I have worked at two companies that used the open concept, the one thing I can equate it to is to having your desk in the middle of a mall. The background noise is terrible (this is why headphones have become popular) in addition to people walking by constantly. Many feel a need to say something (good morning, how are you, etc.) so while you are trying to work you are always looking up or away at movement. A very non-productive environment to work in.

  13. Northwest Tech

    The large multinational corp where I work is just adopting this layout. It is not to save money, because they threw out perfectly good furniture and placed the same number of people in my area.They and mixing people who talk all day in their jobs with heads-down technical people, so it’s not going well. The only advantage is more light.

  14. I absolutely hate the open office. I’m a senior software developer and I cannot be productive in this environment. I really miss the days in my previous company when I had my own office; so easy to be productive, not stressful at all, easy to go to someone else’s office and meet when needed and then back to your office to focus on design and coding. I looked forward to coming to work, knowing I could focus and enjoy being able to do a great job. In my open office company they must have lost tons of money due to me not being able to be as productive as I could have been; the work was no longer enjoyable because of the stress blocking me from being able to do a good job. As with any on-going stress, trying to be a developer in this sort of environment affects your psychological health, to the point that it starts to manifest as physical symptoms. I want to join a company because I’m excited to work on their tech stack and want their environment to allow me to do a good job.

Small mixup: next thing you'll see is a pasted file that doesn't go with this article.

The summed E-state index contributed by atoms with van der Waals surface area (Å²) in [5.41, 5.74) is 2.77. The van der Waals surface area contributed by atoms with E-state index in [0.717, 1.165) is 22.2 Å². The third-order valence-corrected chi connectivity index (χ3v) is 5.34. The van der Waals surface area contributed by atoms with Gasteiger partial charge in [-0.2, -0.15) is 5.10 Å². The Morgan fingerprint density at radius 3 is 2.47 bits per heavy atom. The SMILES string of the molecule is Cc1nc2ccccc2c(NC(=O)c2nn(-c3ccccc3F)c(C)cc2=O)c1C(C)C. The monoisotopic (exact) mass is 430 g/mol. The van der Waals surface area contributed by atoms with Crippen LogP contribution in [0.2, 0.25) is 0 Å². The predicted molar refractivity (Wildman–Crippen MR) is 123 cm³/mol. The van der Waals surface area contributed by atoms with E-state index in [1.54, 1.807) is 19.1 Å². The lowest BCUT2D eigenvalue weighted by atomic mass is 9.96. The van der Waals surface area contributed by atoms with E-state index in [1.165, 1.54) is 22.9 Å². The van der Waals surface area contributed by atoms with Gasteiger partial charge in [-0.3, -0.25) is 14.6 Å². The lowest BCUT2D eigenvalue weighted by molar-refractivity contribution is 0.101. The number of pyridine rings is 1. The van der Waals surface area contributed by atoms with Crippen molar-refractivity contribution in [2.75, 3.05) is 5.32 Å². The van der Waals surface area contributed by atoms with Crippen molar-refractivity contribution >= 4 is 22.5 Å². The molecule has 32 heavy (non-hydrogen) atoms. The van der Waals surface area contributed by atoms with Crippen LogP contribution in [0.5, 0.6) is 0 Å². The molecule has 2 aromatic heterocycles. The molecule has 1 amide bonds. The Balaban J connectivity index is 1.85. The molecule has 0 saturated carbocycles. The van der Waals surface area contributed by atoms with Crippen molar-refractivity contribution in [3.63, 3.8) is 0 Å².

• another software developer

      WOW! Can so relate to this.. What really kills me is the stupidity of it all. Well, people will reap what they sow. Those who are able to respect and trust their employees will reap greater productivity and many other benefits, as after all no company is anything at all without its people and their work. And those who are petty low-life managers, who are probably morally impaired themselves and can see only the reflection of their own dishonesty and lack of integrity on their employees and therefore are incapable of respect and trust, will reap lower productivity and all the other problems that go along with low employee enablement and satisfaction.